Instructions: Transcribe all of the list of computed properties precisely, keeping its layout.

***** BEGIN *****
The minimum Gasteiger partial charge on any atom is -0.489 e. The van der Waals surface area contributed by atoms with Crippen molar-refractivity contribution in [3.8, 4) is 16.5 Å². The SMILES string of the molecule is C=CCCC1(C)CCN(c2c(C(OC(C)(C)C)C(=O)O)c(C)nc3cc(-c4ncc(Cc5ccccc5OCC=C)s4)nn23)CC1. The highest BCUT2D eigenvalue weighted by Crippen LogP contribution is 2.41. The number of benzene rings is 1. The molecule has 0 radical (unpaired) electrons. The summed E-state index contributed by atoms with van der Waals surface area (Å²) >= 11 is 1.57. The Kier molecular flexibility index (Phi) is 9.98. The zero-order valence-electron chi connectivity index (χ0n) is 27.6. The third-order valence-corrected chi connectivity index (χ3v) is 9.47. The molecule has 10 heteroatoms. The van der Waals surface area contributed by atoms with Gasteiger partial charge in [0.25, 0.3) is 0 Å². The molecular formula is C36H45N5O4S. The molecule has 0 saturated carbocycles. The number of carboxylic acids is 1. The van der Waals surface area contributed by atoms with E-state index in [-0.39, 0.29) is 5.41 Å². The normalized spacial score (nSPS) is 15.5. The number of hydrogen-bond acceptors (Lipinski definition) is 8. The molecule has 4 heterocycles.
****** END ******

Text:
The minimum Gasteiger partial charge on any atom is -0.489 e. The van der Waals surface area contributed by atoms with Crippen molar-refractivity contribution in [3.8, 4) is 16.5 Å². The SMILES string of the molecule is C=CCCC1(C)CCN(c2c(C(OC(C)(C)C)C(=O)O)c(C)nc3cc(-c4ncc(Cc5ccccc5OCC=C)s4)nn23)CC1. The highest BCUT2D eigenvalue weighted by Crippen LogP contribution is 2.41. The number of benzene rings is 1. The molecule has 0 radical (unpaired) electrons. The summed E-state index contributed by atoms with van der Waals surface area (Å²) >= 11 is 1.57. The Kier molecular flexibility index (Phi) is 9.98. The zero-order valence-electron chi connectivity index (χ0n) is 27.6. The third-order valence-corrected chi connectivity index (χ3v) is 9.47. The molecule has 10 heteroatoms. The van der Waals surface area contributed by atoms with Gasteiger partial charge in [0.25, 0.3) is 0 Å². The molecular formula is C36H45N5O4S. The molecule has 0 saturated carbocycles. The number of carboxylic acids is 1. The van der Waals surface area contributed by atoms with E-state index in [-0.39, 0.29) is 5.41 Å². The normalized spacial score (nSPS) is 15.5. The number of hydrogen-bond acceptors (Lipinski definition) is 8. The molecule has 4 heterocycles.